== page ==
Suffolk Chalk Pits

More questions than answers in this post: a work in progress.

The more I think of there really being chalk pits in Suffolk, the more I want to explore more deeply my assumptions about the universal mythic landscape. A sideline about a pub called “The Lime  Burners” and here is their link – suggests to me all those out-of-town (or out of settlement) occupations that might have been part of the storyteller’s landscape.  Quarriers, limekiln workers, miners (like the seven dwarfs?), charcoal burners – all people whose occupation maybe allowed them a little latitude.  It is interesting that charcoal is now something of a tourist attraction, even mentionedin the sanitised Suffolk walks discussed here. I suspect no-one on these well-signposted walks will discover demonic figures gleefully plotting by a fire!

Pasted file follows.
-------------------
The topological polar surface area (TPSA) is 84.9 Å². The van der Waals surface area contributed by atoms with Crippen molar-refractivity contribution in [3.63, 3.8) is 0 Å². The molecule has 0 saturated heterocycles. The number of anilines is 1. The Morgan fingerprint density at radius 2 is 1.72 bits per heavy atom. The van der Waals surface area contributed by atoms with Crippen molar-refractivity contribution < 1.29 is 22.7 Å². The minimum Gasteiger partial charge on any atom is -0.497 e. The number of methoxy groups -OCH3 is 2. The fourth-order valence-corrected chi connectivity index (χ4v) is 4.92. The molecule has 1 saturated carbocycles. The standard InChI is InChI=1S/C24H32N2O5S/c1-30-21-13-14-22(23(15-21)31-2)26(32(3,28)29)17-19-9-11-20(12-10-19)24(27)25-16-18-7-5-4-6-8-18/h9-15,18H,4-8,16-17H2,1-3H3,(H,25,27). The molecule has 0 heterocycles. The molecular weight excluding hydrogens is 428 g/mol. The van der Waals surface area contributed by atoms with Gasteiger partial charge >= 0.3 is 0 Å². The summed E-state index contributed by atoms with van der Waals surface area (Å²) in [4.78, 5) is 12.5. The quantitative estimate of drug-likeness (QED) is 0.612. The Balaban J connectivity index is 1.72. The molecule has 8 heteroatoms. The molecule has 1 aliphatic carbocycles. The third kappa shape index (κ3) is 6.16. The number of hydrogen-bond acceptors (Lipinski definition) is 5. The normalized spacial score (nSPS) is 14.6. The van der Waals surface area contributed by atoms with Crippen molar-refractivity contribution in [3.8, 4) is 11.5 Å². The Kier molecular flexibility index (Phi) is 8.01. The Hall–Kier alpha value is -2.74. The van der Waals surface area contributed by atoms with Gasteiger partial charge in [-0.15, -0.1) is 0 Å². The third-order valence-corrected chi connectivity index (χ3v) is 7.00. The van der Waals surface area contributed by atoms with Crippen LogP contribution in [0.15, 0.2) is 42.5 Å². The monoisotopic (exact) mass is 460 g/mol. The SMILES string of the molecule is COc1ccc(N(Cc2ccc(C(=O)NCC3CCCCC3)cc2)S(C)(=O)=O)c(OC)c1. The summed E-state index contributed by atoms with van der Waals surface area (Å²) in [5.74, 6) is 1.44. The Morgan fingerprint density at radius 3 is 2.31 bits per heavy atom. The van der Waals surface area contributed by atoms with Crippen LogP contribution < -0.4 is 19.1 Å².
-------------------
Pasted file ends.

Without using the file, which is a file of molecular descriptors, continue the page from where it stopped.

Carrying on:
Is this part of a warning myth, as I’ve speculated before? Part of a recognition that people away from the huddle of village and town are not recognised? Not “one of us”?

Philip Pullman, in today’s Observer, is deep in Bettelheimland when he talks about the Fairy Tale protagonists and their struggle for Independence and adulthood – and maybe this is where the two themes intertwine, although this is merely conjecture:

Is there a warning about the ‘others’  in the woods because they are dangerous, or because they represent a possible different set of choices? A world away from the close-knit and settled farming community?

Or is it that, for adventures to take place for the young, the protective adult needs to be absent?

It doesn’t answer my query about Tom Tit Tot, though.

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